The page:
"More colleges should try to have it in their program," she said.

Actually, they do. After getting a $1 million-plus quote from a prominent multinational consulting firm to help craft a five-year economic development strategy for Washington, D.C., its mayor's office decided to get help from four local business schools, according to Bloomberg Businessweek.

This summer the city set up a partnership with George Washington University's School of Business, Georgetown University's McDonough School of Business, Howard University's School of Business and American University's Kogod School of Business. The schools agreed to help the city look at how they could spur growth in the sectors of education and health care, real estate and construction, federal government and contractors, retail, hospitality, technology and professional services.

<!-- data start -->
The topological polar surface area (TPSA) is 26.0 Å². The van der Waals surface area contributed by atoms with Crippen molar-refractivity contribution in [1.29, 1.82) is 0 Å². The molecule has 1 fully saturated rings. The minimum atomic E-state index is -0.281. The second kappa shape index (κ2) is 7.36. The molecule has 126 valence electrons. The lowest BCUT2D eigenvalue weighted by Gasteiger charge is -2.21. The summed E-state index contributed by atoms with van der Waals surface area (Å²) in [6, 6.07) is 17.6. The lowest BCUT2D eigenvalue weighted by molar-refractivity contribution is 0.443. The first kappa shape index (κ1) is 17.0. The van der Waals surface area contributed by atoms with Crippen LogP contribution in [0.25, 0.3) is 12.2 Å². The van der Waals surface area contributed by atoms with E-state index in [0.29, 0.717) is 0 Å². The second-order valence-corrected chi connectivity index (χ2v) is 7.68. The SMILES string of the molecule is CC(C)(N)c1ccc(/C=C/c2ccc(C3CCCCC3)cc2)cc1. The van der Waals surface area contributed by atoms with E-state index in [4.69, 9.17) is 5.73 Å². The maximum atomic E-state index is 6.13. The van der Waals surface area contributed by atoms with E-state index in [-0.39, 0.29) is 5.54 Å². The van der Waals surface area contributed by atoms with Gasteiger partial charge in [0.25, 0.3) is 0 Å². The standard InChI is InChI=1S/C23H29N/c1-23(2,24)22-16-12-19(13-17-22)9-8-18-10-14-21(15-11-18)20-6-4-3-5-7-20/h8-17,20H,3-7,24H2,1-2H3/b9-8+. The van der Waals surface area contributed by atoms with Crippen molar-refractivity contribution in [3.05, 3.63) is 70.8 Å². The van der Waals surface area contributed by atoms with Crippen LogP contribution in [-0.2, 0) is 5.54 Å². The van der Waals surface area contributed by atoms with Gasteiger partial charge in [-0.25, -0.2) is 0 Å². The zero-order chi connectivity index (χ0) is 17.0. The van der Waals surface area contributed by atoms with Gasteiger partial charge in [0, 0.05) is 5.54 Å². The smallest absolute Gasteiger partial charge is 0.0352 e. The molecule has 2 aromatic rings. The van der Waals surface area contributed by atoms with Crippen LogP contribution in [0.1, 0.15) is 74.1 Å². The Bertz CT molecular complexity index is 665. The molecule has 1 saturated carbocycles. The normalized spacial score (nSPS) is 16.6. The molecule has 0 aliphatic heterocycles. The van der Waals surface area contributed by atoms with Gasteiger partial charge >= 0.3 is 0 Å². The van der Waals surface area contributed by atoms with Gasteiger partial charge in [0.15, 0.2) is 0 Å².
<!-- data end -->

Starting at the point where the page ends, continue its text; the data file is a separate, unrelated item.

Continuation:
Here on Long Island, Russell said Port Jefferson has recently reached out to officials at Stony Brook University to explore using its students for future projects, including assessing and making recommendations that would improve Port Jeff's signage.

"We're starting a relationship with Stony Brook in a way we should have a long time ago," Russell said.

Meanwhile, more Molloy business students - this time undergrads - are working on consulting for the Village of Mastic Beach in its drive to increase tourism and beautify the seaside community, Mackenzie said.

Next semester, Mackenzkie's students will likely be consulting for the Village of Freeport to help identify the best ways to restore the storm-damaged Nautical Mile.

Though he'd rather not share, Scordino would recommend Molloy's MBA consultants to other Long Island locales.

"It was a positive thing for us, and they were very professional," the mayor said. "They can research like a think tank. Imagine having a free think tank in every village."